On Wild Kentucky Pilgrimages And Making The Classic Seelbach Cocktail

seelbach

by Shaun Layton | When most of the people I know are asked if they like bourbon and Champagne, I know that their answer is going to include a mention of the Seelbach cocktail. The legendary Kentucky hotel that gave the drink its name has a special place in my heart. I’ve been fortunate enough to visit the historic beauty a few times in the past, one of which was with Scout’s editor and some fellow barkeeps four years ago (watch the evidenceo). My head nearly exploded when I first saw the selection of American rye and bourbon inside the main floor bar!

The hotel itself is a lot more famous than the cocktail. The Seelbach was opened in 1905 by brothers Otto and Louis Seelbach. They had a vision of old world European hotels, importing materials from all over; marbles from France, linens from Ireland, and rugs from Turkey. The hotel sits on Muhammad Ali Way, about a block from the museum honouring the pugilist hero from Louisville.

Many notables frequented the hotel, including American writer F. Scott Fitzgerald. He adored the place, not to mention its bourbon and selection of cigars. His experiences and run-ins with prohibition bootleggers like Cincinnati mobster George Remus inspired characters and scenes for his masterpiece, “The Great Gatsby”.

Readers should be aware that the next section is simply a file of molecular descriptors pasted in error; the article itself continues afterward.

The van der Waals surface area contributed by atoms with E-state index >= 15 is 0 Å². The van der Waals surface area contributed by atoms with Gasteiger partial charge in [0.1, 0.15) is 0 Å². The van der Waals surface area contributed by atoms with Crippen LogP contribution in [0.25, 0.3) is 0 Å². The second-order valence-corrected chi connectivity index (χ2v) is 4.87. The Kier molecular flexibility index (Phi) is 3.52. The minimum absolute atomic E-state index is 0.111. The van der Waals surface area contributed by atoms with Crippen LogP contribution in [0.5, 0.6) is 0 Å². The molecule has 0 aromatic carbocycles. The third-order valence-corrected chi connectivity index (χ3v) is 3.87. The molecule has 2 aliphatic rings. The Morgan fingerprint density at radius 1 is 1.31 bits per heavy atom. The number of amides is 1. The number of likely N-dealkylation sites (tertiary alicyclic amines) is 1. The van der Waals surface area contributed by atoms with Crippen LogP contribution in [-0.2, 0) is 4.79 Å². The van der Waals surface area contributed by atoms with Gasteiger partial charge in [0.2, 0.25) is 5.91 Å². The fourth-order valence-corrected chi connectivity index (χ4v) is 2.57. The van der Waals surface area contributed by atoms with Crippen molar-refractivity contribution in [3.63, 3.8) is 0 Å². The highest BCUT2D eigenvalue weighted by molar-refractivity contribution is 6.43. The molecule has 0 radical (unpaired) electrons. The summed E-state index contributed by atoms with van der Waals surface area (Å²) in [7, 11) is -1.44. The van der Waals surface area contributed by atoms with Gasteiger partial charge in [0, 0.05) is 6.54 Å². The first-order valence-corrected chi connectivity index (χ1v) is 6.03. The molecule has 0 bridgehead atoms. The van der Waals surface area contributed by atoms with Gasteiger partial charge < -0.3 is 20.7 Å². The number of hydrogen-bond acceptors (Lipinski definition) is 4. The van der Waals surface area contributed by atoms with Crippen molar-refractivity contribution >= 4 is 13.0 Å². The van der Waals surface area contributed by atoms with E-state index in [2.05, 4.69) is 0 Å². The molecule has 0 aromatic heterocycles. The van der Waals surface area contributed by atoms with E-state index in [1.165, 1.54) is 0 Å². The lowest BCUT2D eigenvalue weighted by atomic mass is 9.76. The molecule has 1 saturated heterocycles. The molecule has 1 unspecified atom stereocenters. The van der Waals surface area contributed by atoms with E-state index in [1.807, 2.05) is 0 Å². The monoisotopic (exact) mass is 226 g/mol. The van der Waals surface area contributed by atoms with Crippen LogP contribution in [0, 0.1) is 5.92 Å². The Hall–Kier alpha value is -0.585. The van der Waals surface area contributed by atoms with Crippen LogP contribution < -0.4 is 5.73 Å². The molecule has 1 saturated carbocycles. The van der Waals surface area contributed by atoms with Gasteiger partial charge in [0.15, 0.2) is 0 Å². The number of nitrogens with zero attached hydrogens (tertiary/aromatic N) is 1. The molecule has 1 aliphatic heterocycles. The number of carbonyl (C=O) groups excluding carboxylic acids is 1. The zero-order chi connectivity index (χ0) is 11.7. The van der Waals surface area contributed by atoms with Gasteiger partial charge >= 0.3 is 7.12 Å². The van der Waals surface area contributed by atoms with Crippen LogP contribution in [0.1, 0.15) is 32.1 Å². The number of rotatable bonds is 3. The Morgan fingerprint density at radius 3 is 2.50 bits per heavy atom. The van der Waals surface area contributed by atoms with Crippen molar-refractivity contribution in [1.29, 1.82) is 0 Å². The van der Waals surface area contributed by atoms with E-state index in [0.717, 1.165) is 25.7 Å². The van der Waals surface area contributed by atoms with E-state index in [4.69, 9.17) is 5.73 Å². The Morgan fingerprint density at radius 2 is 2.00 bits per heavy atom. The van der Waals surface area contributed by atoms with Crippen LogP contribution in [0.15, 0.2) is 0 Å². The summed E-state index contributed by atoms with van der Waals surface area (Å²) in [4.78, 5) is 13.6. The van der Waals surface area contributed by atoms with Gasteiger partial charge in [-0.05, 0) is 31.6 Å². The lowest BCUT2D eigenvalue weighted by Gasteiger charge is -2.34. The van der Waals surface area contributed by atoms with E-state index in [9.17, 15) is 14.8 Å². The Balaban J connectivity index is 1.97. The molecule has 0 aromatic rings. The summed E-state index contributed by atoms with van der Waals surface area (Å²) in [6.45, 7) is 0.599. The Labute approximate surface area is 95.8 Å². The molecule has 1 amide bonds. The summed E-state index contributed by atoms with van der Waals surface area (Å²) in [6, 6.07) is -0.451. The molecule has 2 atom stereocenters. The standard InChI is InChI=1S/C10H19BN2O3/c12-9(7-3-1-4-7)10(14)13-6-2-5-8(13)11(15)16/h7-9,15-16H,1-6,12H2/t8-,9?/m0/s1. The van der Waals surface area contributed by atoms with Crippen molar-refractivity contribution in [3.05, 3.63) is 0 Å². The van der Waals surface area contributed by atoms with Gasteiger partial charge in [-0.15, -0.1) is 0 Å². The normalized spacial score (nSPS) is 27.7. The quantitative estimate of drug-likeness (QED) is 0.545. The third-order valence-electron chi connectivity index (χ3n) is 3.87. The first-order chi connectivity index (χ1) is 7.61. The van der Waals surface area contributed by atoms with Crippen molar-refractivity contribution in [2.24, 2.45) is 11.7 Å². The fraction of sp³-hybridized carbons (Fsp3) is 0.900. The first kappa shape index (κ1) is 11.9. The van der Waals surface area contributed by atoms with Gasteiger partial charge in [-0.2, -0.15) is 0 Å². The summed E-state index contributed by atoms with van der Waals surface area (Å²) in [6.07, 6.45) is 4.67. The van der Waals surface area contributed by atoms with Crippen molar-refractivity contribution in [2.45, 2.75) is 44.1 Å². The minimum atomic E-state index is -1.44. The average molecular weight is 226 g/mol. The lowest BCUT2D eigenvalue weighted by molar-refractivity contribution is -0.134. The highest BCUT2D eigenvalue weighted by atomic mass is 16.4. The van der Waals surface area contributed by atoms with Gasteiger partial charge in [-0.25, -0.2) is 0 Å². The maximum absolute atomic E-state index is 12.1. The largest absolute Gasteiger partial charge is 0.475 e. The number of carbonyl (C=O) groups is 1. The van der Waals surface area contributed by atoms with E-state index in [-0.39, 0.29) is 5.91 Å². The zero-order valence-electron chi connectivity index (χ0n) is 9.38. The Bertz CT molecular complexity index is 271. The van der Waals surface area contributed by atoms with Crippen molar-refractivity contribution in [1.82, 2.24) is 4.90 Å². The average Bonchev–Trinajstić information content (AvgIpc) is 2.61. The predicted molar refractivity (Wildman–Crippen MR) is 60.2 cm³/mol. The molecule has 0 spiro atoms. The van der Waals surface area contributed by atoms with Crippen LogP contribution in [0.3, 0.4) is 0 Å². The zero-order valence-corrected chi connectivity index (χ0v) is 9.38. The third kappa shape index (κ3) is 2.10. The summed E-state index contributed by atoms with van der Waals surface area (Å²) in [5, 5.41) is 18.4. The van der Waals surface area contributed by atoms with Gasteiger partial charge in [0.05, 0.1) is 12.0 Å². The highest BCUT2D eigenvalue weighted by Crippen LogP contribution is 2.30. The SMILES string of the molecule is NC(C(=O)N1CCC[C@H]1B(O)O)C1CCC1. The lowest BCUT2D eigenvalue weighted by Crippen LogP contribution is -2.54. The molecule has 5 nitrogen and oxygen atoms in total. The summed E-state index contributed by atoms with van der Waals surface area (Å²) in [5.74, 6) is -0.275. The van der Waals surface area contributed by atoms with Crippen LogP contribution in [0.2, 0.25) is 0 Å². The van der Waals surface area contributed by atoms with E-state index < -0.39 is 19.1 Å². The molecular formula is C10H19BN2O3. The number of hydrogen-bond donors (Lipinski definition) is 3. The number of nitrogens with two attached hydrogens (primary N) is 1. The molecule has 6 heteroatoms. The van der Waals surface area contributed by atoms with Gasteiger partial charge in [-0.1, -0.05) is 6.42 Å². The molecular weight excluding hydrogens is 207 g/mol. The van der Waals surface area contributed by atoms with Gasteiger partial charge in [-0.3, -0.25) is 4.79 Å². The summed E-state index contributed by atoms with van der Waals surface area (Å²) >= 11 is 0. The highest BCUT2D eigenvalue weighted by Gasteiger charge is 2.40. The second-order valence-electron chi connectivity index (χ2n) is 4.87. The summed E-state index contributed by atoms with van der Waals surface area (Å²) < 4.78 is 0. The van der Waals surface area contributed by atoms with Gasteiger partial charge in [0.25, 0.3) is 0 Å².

The Seelbach has a network of hidden tunnels and rooms, and it was a major hangout for Al Capone and his crew during Prohibition. A cool story on the hotel’s website claims Capone had a large mirror from Chicago sent in so he could watch his back during high stakes poker games.

Until 1995, when a hotel manager rediscovered the recipe, The Seelbach cocktail was all but forgotten. It was created in 1917, and lost some time during Prohibition. The hotel was reluctant to release the recipe until bar legend Gary Regan convinced them to let him publish it in his book, New Classic Cocktails.

The Seelbach
1 oz Bourbon (I use Buffalo Trace)
1/2 oz Triple Sec (I use Pierre Ferrand Dry Curacao)
7 Dashes Angostura Bitters
7 Dashes Peychaud’s Bitters
5 oz Champagne
orange twist garnish

Method | Briefly chill the first four ingredients by stirring on ice, add to a chilled champagne flute, top with Champagne (or a dry sparkling wine), garnish with an orange twist.

The recipe doesn’t call for chilling the ingredients, but I think this is necessary for a cold and balanced cocktail. I really enjoy serving this as a “gateway” cocktail for drinkers who claim they don’t like bourbon. It works like a charm every time. Don’t be alarmed (as I first was) at the amount of bitters; somehow everything magically comes together. Although Peychaud’s can be hard to find, there is no substitute (Bitter Truth Creole is close), so get some while travelling in the US or at The Modern Bartender in Chinatown.

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